It’s in Queens
#PickoftheWeek | Four chances to see Grace Jones
She’s a grandmother, businesswoman, and HIV-prevention activist. But she’s also a singer, model, actress, disco queen, fashion icon, and unrepentant rebel.
The Museum of the Moving Image will screen the documentary “Grace Jones: Bloodlight and Bambi” four times this weekend.
Along with clips of epic performances of such hits as “Pull Up to the Bumper” and “Love Is the Drug,” this movie by director Sophie Fiennes offers a never-seen-before view of the glam-pop diva, one of the first cross-dressing super stars and a pioneer of the flat top hairstyle.
To get intimate footage, Jones allowed Fiennes’s cameras into her home during downtime and backstage during her gigs. There are also scenes from a music studio where Jones collaborates with Sly Dunbar and Robbie Shakespeare, the legendary Jamaican rhythm section (drums and bass).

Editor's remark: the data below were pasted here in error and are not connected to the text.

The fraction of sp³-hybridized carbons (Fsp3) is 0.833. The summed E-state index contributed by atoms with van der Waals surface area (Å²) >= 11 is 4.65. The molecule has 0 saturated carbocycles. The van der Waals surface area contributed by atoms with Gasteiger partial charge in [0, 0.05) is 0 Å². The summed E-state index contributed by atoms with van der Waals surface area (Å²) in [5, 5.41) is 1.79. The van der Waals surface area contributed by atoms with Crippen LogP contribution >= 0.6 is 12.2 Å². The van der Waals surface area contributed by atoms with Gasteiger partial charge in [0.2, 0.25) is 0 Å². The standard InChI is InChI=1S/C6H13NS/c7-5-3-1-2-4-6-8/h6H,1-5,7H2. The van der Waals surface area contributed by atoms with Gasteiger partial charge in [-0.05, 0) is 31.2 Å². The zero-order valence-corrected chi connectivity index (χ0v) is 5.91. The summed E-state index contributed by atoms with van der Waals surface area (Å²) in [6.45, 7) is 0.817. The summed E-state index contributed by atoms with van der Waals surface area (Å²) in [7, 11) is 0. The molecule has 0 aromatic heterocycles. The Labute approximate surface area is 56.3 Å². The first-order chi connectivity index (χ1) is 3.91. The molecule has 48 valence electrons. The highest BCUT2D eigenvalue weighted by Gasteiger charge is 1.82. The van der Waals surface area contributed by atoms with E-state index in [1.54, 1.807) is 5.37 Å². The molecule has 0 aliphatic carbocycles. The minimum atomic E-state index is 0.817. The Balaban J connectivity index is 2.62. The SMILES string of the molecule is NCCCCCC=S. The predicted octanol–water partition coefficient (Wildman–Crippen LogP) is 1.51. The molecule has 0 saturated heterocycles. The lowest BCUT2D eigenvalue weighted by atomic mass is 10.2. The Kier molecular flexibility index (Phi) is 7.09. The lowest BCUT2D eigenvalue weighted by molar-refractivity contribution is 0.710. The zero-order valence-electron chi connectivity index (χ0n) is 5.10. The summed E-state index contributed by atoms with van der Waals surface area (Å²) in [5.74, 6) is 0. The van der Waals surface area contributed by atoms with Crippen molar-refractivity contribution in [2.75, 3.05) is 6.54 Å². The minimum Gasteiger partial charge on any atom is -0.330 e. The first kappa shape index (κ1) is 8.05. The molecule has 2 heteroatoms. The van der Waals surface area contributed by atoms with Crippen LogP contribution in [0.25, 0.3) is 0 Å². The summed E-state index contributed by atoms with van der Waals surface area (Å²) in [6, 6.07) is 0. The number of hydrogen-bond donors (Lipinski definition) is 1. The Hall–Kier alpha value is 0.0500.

Catch the film on Saturday, July 7, at 3:30 p.m. and 6:30 p.m. and Sunday, July 8, at 3:30 p.m. and 6:30 p.m. Tickets are $15, and the museum is located at 36-01 35th Ave. in Astoria’s Kaufman Arts District.
Born on the West Indian island of Jamaica, Grace Beverly Jones moved to outside Syracuse, New York when she was 13 years old. A few years later, she began a modeling career that led to a record deal in 1977 and ongoing gig as a star of the New York City disco scene in the 1980s. She mixed pop, funk, and reggae, while also launching fashion lines and bringing androgyny into the main stream.
Then she hit Hollywood, appearing in “Conan the Destroyer” with Arnold Schwarzenegger and the James Bond movie “A View to a Kill” with Roger Moore, among several other roles.
Still going strong today, she’s currently working on a new album.
Images: Miss Grace Jones
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